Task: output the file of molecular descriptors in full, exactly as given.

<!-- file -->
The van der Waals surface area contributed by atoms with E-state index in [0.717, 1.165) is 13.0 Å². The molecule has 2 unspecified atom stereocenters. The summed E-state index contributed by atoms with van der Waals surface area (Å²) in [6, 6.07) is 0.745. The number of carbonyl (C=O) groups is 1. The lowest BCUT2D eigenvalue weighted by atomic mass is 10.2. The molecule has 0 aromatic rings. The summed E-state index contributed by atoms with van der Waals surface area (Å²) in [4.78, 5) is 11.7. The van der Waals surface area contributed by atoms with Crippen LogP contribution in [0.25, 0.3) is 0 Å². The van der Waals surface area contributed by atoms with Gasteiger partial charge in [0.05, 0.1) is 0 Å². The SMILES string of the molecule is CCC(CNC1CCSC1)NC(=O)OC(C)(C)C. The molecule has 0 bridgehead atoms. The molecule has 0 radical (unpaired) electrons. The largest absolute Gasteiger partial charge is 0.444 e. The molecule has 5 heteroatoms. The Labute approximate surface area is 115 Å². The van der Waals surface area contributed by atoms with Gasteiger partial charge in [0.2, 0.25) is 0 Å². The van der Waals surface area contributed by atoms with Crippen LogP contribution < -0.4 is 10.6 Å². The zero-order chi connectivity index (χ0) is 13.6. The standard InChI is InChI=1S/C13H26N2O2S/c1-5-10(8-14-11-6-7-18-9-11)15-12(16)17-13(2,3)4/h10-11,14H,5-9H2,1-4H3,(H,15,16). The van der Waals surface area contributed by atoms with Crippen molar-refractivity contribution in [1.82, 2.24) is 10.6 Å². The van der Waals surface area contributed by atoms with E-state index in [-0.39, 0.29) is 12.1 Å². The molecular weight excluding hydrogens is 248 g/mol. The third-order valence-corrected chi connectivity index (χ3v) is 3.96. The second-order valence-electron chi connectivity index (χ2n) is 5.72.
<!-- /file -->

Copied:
The van der Waals surface area contributed by atoms with E-state index in [0.717, 1.165) is 13.0 Å². The molecule has 2 unspecified atom stereocenters. The summed E-state index contributed by atoms with van der Waals surface area (Å²) in [6, 6.07) is 0.745. The number of carbonyl (C=O) groups is 1. The lowest BCUT2D eigenvalue weighted by atomic mass is 10.2. The molecule has 0 aromatic rings. The summed E-state index contributed by atoms with van der Waals surface area (Å²) in [4.78, 5) is 11.7. The van der Waals surface area contributed by atoms with Crippen LogP contribution in [0.25, 0.3) is 0 Å². The van der Waals surface area contributed by atoms with Gasteiger partial charge in [0.05, 0.1) is 0 Å². The SMILES string of the molecule is CCC(CNC1CCSC1)NC(=O)OC(C)(C)C. The molecule has 0 bridgehead atoms. The molecule has 0 radical (unpaired) electrons. The largest absolute Gasteiger partial charge is 0.444 e. The molecule has 5 heteroatoms. The Labute approximate surface area is 115 Å². The van der Waals surface area contributed by atoms with Gasteiger partial charge in [0.2, 0.25) is 0 Å². The van der Waals surface area contributed by atoms with Crippen LogP contribution < -0.4 is 10.6 Å². The zero-order chi connectivity index (χ0) is 13.6. The standard InChI is InChI=1S/C13H26N2O2S/c1-5-10(8-14-11-6-7-18-9-11)15-12(16)17-13(2,3)4/h10-11,14H,5-9H2,1-4H3,(H,15,16). The van der Waals surface area contributed by atoms with Crippen molar-refractivity contribution in [1.82, 2.24) is 10.6 Å². The van der Waals surface area contributed by atoms with E-state index in [-0.39, 0.29) is 12.1 Å². The molecular weight excluding hydrogens is 248 g/mol. The third-order valence-corrected chi connectivity index (χ3v) is 3.96. The second-order valence-electron chi connectivity index (χ2n) is 5.72.